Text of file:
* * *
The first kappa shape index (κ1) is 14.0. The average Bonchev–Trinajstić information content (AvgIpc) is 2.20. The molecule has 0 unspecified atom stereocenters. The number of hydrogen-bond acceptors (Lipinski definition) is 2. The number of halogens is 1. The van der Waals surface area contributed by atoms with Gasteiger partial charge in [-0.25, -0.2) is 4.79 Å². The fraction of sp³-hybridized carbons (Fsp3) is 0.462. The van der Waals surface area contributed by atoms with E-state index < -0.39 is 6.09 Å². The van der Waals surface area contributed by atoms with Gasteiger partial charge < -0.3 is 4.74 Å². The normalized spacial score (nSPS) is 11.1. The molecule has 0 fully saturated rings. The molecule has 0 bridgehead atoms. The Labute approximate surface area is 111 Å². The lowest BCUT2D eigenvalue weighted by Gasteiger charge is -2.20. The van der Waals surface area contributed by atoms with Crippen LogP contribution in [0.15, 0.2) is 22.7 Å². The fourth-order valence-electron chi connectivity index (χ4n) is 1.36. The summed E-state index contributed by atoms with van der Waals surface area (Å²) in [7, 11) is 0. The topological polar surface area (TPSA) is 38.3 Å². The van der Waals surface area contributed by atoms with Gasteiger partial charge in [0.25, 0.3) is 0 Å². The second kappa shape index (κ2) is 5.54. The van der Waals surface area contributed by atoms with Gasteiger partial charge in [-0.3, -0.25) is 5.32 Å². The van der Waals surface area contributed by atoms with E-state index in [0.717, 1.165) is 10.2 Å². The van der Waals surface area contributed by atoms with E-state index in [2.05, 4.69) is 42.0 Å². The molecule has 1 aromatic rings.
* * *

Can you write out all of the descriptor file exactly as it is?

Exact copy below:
The first kappa shape index (κ1) is 14.0. The average Bonchev–Trinajstić information content (AvgIpc) is 2.20. The molecule has 0 unspecified atom stereocenters. The number of hydrogen-bond acceptors (Lipinski definition) is 2. The number of halogens is 1. The van der Waals surface area contributed by atoms with Gasteiger partial charge in [-0.25, -0.2) is 4.79 Å². The fraction of sp³-hybridized carbons (Fsp3) is 0.462. The van der Waals surface area contributed by atoms with E-state index < -0.39 is 6.09 Å². The van der Waals surface area contributed by atoms with Gasteiger partial charge < -0.3 is 4.74 Å². The normalized spacial score (nSPS) is 11.1. The molecule has 0 fully saturated rings. The molecule has 0 bridgehead atoms. The Labute approximate surface area is 111 Å². The lowest BCUT2D eigenvalue weighted by Gasteiger charge is -2.20. The van der Waals surface area contributed by atoms with Crippen LogP contribution in [0.15, 0.2) is 22.7 Å². The fourth-order valence-electron chi connectivity index (χ4n) is 1.36. The summed E-state index contributed by atoms with van der Waals surface area (Å²) in [7, 11) is 0. The topological polar surface area (TPSA) is 38.3 Å². The van der Waals surface area contributed by atoms with Gasteiger partial charge in [0.25, 0.3) is 0 Å². The second kappa shape index (κ2) is 5.54. The van der Waals surface area contributed by atoms with Gasteiger partial charge in [-0.3, -0.25) is 5.32 Å². The van der Waals surface area contributed by atoms with E-state index in [0.717, 1.165) is 10.2 Å². The van der Waals surface area contributed by atoms with E-state index in [2.05, 4.69) is 42.0 Å². The molecule has 1 aromatic rings.